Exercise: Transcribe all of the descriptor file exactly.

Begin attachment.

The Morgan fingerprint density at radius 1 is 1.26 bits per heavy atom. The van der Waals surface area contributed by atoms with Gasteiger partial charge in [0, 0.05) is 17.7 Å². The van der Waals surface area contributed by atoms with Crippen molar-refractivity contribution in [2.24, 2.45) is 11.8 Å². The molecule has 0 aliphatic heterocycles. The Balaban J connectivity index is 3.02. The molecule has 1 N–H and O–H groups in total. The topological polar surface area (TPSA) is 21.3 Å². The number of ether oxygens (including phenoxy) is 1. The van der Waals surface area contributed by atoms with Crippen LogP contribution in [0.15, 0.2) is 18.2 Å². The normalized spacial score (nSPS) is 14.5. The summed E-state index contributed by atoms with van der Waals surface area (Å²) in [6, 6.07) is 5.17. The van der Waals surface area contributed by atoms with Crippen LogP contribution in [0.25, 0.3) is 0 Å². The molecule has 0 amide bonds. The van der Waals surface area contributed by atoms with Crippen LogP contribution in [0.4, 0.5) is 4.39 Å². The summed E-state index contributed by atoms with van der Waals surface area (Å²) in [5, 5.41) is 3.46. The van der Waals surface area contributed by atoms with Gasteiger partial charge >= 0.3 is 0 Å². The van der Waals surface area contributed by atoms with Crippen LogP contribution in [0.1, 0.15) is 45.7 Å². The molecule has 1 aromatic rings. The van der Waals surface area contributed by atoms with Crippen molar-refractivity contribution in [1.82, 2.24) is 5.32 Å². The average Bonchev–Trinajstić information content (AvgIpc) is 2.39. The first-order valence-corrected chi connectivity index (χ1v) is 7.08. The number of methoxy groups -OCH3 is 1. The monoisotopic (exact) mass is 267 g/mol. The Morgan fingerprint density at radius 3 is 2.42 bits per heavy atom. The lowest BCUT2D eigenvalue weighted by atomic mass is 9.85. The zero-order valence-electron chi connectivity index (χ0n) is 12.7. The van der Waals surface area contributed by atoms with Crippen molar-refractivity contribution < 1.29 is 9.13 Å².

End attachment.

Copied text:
The Morgan fingerprint density at radius 1 is 1.26 bits per heavy atom. The van der Waals surface area contributed by atoms with Gasteiger partial charge in [0, 0.05) is 17.7 Å². The van der Waals surface area contributed by atoms with Crippen molar-refractivity contribution in [2.24, 2.45) is 11.8 Å². The molecule has 0 aliphatic heterocycles. The Balaban J connectivity index is 3.02. The molecule has 1 N–H and O–H groups in total. The topological polar surface area (TPSA) is 21.3 Å². The number of ether oxygens (including phenoxy) is 1. The van der Waals surface area contributed by atoms with Crippen LogP contribution in [0.15, 0.2) is 18.2 Å². The normalized spacial score (nSPS) is 14.5. The summed E-state index contributed by atoms with van der Waals surface area (Å²) in [6, 6.07) is 5.17. The van der Waals surface area contributed by atoms with Crippen LogP contribution in [0.25, 0.3) is 0 Å². The molecule has 0 amide bonds. The van der Waals surface area contributed by atoms with Crippen LogP contribution in [0.4, 0.5) is 4.39 Å². The summed E-state index contributed by atoms with van der Waals surface area (Å²) in [5, 5.41) is 3.46. The van der Waals surface area contributed by atoms with Gasteiger partial charge >= 0.3 is 0 Å². The van der Waals surface area contributed by atoms with Crippen LogP contribution in [0.1, 0.15) is 45.7 Å². The molecule has 1 aromatic rings. The van der Waals surface area contributed by atoms with Crippen molar-refractivity contribution in [1.82, 2.24) is 5.32 Å². The average Bonchev–Trinajstić information content (AvgIpc) is 2.39. The first-order valence-corrected chi connectivity index (χ1v) is 7.08. The number of methoxy groups -OCH3 is 1. The monoisotopic (exact) mass is 267 g/mol. The Morgan fingerprint density at radius 3 is 2.42 bits per heavy atom. The lowest BCUT2D eigenvalue weighted by atomic mass is 9.85. The zero-order valence-electron chi connectivity index (χ0n) is 12.7. The van der Waals surface area contributed by atoms with Crippen molar-refractivity contribution < 1.29 is 9.13 Å².